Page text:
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Патент USA US3053824

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United States Patent Cffice
3,053,814
Patented Sept. 11, 1962
1
2
3,053,814
grams of maleic anhydride, 63.9 grams of isobutylene
and 0.771 gram of ‘benzoylperoxide. The polymeriza
Ross M. Hedrick, Dayton, Ohio, assignor to Monsanto
tion is carried out at a temperature of about 54°—56° C.
and a pressure of about 5-10 p.s.i.g. for about seven
hours, then at a temperature of about 68° C. for about
IMIDES OF ISOBUTYLENE/MALEIC
ANHYDREDE INTERPOLYMERS
Chemical Company, St. Louis, Mo., a corporation of
Delaware
No Drawing. Filed Feb. 15, 1960, Ser. No. 8,517
2 Claims. (Cl. 260-785)
two hours to give substantially 100 percent conversion.
The polymer product'forrns a slurry in the benzene.
After separation of most of the benzene, for example,
by ?ltration, the intermediate product is preferably dried
The invention relates to new and useful compositions 10 under vacuum at a temperature of about 80°—90° C.
which are imides of isobutylene/maleic anhydride inter
This intermediate isobutylene/maleic anhydride inter
polymers.
polymer product when made in this manner is in the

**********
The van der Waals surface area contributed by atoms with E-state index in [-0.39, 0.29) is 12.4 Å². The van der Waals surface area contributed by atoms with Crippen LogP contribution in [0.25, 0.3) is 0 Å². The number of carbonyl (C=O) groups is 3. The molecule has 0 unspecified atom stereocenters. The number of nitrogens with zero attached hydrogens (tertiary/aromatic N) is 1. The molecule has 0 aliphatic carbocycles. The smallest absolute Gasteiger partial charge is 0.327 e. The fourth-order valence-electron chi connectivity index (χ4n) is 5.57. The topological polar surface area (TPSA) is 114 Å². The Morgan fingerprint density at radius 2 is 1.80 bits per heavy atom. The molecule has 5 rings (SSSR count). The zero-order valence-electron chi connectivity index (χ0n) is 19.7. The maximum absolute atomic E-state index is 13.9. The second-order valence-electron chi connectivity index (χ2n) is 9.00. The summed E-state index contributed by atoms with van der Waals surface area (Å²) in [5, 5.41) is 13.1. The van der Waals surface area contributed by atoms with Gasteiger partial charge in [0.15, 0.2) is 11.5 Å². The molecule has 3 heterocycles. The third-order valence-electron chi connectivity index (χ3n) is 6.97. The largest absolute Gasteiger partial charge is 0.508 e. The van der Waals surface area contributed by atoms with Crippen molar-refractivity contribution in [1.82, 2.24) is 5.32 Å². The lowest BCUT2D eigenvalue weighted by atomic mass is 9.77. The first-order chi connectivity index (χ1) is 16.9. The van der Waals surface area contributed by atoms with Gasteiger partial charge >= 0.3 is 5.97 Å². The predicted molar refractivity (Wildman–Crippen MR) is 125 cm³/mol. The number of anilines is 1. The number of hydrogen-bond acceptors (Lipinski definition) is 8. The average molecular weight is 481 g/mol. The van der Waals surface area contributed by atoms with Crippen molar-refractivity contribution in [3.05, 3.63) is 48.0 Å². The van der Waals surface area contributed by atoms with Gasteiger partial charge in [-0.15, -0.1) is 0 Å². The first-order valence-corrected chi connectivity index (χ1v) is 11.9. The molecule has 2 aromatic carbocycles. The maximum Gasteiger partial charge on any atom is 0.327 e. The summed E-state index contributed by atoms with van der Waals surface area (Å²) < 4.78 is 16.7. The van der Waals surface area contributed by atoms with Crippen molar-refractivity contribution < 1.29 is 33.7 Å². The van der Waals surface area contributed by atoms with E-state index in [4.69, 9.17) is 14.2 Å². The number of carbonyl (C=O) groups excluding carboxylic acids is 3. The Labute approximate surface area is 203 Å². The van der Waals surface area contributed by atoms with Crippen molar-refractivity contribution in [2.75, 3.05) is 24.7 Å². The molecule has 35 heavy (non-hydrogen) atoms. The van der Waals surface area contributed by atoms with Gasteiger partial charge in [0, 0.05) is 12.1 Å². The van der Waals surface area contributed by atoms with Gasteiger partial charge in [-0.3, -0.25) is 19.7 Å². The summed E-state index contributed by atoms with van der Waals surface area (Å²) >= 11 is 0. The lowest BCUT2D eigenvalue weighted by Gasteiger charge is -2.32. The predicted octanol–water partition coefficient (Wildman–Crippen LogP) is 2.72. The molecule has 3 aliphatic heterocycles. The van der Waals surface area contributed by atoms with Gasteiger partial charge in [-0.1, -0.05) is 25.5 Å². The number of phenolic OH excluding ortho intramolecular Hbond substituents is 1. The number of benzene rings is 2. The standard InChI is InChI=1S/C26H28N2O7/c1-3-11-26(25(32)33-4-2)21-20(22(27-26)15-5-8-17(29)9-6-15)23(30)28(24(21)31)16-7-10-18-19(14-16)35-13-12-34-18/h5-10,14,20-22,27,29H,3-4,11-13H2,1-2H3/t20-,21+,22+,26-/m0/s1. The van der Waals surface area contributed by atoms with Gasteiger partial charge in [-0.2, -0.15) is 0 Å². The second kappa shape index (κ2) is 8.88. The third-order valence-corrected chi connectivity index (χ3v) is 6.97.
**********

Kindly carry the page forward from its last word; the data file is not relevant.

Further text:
form of a free-flowing powdery material.
'
The new compositions are water insoluble and those
Starting from the intermediate product isobutylene/
having the higher percentages of imides form water in
sensitive ?lms and coatings. These imide compositions 15 maleic anhydride interpolymer exempli?ed in the preced
ing paragraph, products of the invention can be made in
are formed by ammoniating isobutylene/maleic anhy
several ways. One of the best methods involves a sec
dride interpolymer at elevated temperatures. The differ
ond intermediate step of making an intermediate product
ences in properties of the compositions of the invention
which is the amide/ ammonium salt of the interpolymer.
as compared, for example, to imides of ammoniated
ethylene/maleic anhydride interpolymers is very marked.
This involves ammoniating, i.e., adding anhydrous am
Even substantially completely irnidated ethylene/maleic
monia to the interpolymer at a temperature of not more
anhydride interpolymers are water soluble, i.e., these
than about 140° C. until the anhydride is substantially
completely converted to the amide/ ammonium salt
interpolymers wherein all or substantially all of the an
hydride groups have been converted to imide. This is
form. The reaction is exothermic and it is necessary to
contrasted to the compositions of the invention where 25 add the ammonia at a sui?ciently slow rate or cool the
reactants to keep the temperature Within the desired
in compositions having as low as about 40% imide, i.e.,
range. An inert gas such as nitrogen can be used to
40% of the anhydride groups converted to imide, are
dilute the ammonia and aid in carrying away the exo